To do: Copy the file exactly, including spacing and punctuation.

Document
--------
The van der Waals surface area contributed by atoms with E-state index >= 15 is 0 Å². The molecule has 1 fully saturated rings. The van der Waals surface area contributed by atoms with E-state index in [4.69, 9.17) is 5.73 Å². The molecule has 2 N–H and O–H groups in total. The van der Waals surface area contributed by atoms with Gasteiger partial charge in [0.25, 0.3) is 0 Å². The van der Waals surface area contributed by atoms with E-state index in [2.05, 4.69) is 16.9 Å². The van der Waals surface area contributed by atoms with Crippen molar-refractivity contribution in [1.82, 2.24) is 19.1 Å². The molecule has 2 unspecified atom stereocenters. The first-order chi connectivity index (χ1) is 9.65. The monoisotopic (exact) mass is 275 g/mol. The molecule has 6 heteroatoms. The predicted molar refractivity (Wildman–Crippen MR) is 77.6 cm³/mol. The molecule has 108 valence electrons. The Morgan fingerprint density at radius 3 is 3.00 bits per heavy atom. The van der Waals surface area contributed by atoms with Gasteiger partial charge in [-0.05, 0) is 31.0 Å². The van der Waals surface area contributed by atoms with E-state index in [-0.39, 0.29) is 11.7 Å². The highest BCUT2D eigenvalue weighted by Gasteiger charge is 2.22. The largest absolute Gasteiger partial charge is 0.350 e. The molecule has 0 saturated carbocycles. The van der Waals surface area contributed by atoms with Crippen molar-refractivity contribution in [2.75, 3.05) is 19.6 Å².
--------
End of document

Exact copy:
The van der Waals surface area contributed by atoms with E-state index >= 15 is 0 Å². The molecule has 1 fully saturated rings. The van der Waals surface area contributed by atoms with E-state index in [4.69, 9.17) is 5.73 Å². The molecule has 2 N–H and O–H groups in total. The van der Waals surface area contributed by atoms with Gasteiger partial charge in [0.25, 0.3) is 0 Å². The van der Waals surface area contributed by atoms with E-state index in [2.05, 4.69) is 16.9 Å². The van der Waals surface area contributed by atoms with Crippen molar-refractivity contribution in [1.82, 2.24) is 19.1 Å². The molecule has 2 unspecified atom stereocenters. The first-order chi connectivity index (χ1) is 9.65. The monoisotopic (exact) mass is 275 g/mol. The molecule has 6 heteroatoms. The predicted molar refractivity (Wildman–Crippen MR) is 77.6 cm³/mol. The molecule has 108 valence electrons. The Morgan fingerprint density at radius 3 is 3.00 bits per heavy atom. The van der Waals surface area contributed by atoms with Gasteiger partial charge in [-0.05, 0) is 31.0 Å². The van der Waals surface area contributed by atoms with E-state index in [-0.39, 0.29) is 11.7 Å². The highest BCUT2D eigenvalue weighted by Gasteiger charge is 2.22. The largest absolute Gasteiger partial charge is 0.350 e. The molecule has 0 saturated carbocycles. The van der Waals surface area contributed by atoms with Crippen molar-refractivity contribution in [2.75, 3.05) is 19.6 Å².